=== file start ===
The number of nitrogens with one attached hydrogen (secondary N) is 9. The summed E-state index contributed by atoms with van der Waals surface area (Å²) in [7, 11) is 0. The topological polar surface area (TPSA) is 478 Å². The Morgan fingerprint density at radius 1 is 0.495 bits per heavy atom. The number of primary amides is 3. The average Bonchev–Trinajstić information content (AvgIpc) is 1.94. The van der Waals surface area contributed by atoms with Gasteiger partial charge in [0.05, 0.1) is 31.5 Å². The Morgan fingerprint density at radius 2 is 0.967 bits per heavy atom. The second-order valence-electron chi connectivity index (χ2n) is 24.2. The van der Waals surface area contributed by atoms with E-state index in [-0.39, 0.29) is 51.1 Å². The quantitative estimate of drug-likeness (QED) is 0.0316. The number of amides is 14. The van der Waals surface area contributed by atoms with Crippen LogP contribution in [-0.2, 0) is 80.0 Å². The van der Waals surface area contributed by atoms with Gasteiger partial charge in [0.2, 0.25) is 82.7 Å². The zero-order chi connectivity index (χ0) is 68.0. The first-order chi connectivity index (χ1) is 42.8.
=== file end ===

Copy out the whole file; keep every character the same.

The number of nitrogens with one attached hydrogen (secondary N) is 9. The summed E-state index contributed by atoms with van der Waals surface area (Å²) in [7, 11) is 0. The topological polar surface area (TPSA) is 478 Å². The Morgan fingerprint density at radius 1 is 0.495 bits per heavy atom. The number of primary amides is 3. The average Bonchev–Trinajstić information content (AvgIpc) is 1.94. The van der Waals surface area contributed by atoms with Gasteiger partial charge in [0.05, 0.1) is 31.5 Å². The Morgan fingerprint density at radius 2 is 0.967 bits per heavy atom. The second-order valence-electron chi connectivity index (χ2n) is 24.2. The van der Waals surface area contributed by atoms with E-state index in [-0.39, 0.29) is 51.1 Å². The quantitative estimate of drug-likeness (QED) is 0.0316. The number of amides is 14. The van der Waals surface area contributed by atoms with Crippen LogP contribution in [-0.2, 0) is 80.0 Å². The van der Waals surface area contributed by atoms with Gasteiger partial charge in [0.2, 0.25) is 82.7 Å². The zero-order chi connectivity index (χ0) is 68.0. The first-order chi connectivity index (χ1) is 42.8.